When you are sitting right on the edge of something daring and scary and creative and powerful and perhaps wonderful... and you blink and take a step back.
That's the moment. The moment between you and remarkable. Most people blink. Most people get stuck.
All the hard work and preparation and daring and luck is nothing compared with the ability to not blink.
I went to the NCAA Championships last weekend, in part because I love track and field and had never been before, but primarily I went to see Austin Ramos run. He's a junior on UCLA's team and he's made great strides this year, culminating in his qualifying for the 5000m final last weekend.
The more I think about his race, the more I'm convinced he blinked. He earned the opportunity to do something remarkable. His moment was at hand. But he hesitated, and the moment literally ran away from him.
Here's what happened. The race went out in 30 seconds for the first 200m, and 63 seconds for the first 400m. Rather than get in the lead pack with the guys he wanted to be running with, he hung back and ran a 65. In the next two laps, as the pace settled into 66s, he needed to get up into the lead pack. But he didn't. He hesitated. He blinked.
After the 4th lap, he started to move toward the front. But before he could get there, the top 7 runners separated from the rest and he got stuck leading the back pack as the first group got away from him. He didn't lose ground on the front pack, but he didn't gain any, either.
In the end, he fought hard to get back in the race, but it was too late. He ended up carrying a group of guys to a solid time, and was outkicked by a few, finishing 10th. He almost ran a personal record and he'll be an All-American, so he certainly didn't run a bad race. But he missed his opportunity.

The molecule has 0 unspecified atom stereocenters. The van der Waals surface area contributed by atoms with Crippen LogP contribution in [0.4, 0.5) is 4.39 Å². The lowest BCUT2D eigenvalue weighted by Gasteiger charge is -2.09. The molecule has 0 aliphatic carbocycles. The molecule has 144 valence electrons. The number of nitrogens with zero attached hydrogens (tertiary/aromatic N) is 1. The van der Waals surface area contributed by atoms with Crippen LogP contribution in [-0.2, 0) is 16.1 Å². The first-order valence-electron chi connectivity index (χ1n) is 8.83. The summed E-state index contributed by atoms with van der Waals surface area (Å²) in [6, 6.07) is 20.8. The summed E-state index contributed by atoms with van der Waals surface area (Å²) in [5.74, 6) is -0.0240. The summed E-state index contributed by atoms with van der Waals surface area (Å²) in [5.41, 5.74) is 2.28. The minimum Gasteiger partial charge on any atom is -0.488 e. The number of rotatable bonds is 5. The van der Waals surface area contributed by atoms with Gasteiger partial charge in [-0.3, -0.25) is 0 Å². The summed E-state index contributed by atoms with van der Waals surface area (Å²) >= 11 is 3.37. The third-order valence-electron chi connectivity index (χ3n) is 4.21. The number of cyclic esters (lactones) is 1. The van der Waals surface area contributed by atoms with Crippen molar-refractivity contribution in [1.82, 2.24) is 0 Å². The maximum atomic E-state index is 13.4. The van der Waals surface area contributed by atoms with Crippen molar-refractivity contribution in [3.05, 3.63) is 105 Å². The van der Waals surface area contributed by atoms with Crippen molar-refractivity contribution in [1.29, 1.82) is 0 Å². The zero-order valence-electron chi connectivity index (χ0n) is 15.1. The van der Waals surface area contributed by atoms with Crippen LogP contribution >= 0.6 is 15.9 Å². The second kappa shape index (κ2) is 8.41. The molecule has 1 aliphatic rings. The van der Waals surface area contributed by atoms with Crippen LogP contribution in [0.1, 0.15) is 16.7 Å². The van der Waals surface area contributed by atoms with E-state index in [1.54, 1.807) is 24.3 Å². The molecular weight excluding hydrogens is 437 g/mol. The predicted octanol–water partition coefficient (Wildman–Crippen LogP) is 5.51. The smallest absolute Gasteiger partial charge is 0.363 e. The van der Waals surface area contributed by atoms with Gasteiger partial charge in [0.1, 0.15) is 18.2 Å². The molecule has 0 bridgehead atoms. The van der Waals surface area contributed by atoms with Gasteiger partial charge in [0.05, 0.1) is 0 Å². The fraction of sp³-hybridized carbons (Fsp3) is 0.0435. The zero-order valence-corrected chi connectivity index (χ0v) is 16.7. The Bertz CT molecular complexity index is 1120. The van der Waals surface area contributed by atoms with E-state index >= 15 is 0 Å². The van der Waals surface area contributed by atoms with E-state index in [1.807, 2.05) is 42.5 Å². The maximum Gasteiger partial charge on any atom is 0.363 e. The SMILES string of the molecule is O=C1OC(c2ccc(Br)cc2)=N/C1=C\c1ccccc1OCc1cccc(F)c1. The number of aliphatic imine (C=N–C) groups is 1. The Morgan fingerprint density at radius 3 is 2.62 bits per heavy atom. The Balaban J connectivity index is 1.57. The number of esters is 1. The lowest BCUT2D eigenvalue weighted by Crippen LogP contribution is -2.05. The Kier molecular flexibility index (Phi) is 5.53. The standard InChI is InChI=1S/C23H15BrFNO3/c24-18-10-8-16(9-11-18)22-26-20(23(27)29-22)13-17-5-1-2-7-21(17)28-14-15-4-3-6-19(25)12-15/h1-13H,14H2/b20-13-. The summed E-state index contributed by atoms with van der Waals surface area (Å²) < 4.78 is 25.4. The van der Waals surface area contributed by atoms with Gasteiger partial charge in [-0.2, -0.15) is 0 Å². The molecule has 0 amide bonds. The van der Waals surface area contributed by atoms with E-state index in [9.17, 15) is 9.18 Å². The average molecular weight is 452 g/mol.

Races (and all sports, really) are essentially a means to create "moments". Championship races are different only in that the pressure increases, the stakes get higher, and how you handle "that moment" can ultimately define your career (think Billy Mills).
For the race favorite, the moment might be no more than the decision to execute when the race is at its toughest point. For the underdog, however, the moment is often incredibly daunting. The urge to back off, to be more conservative, to doubt yourself may be overpowering.
But it doesn't have to be. Our ability to both recognize and act on "that moment" is eminently learnable. You can prepare for it. You need to prepare for it.
I wrote a post called Risk and Performance Rewards in which I posted the graph to the right. Where your race lies on that graph should never be the result of random circumstance. You should never go into a race thinking, "I hope this one turns out risky." You need to have a plan. And that includes planning for "the moment."
If you know "the moment" is coming--and if you run competitively, it is--then there are a number of things you can do: visualize it, develop alternative strategies, talk about it, identify the signs that tell you its coming, or even run simulations to try and experience it. Or you can try to dictate the race, so that "the moment" comes on your terms.
I can't speak for Austin's race preparation, his strategy, or what he was thinking during the race. I'm sure it was only in hindsight that he realized "that moment" occurred in lap #2, and not lap #10 where he expected it to occur. But the end result is what it is. The moment came early, he blinked, he ended up running a Medium Risk race, and he settled for a Good Enough performance.
I'm sure Austin has learned a lot from this experience. I hope for his sake he gets another shot, and that next time he's more prepared.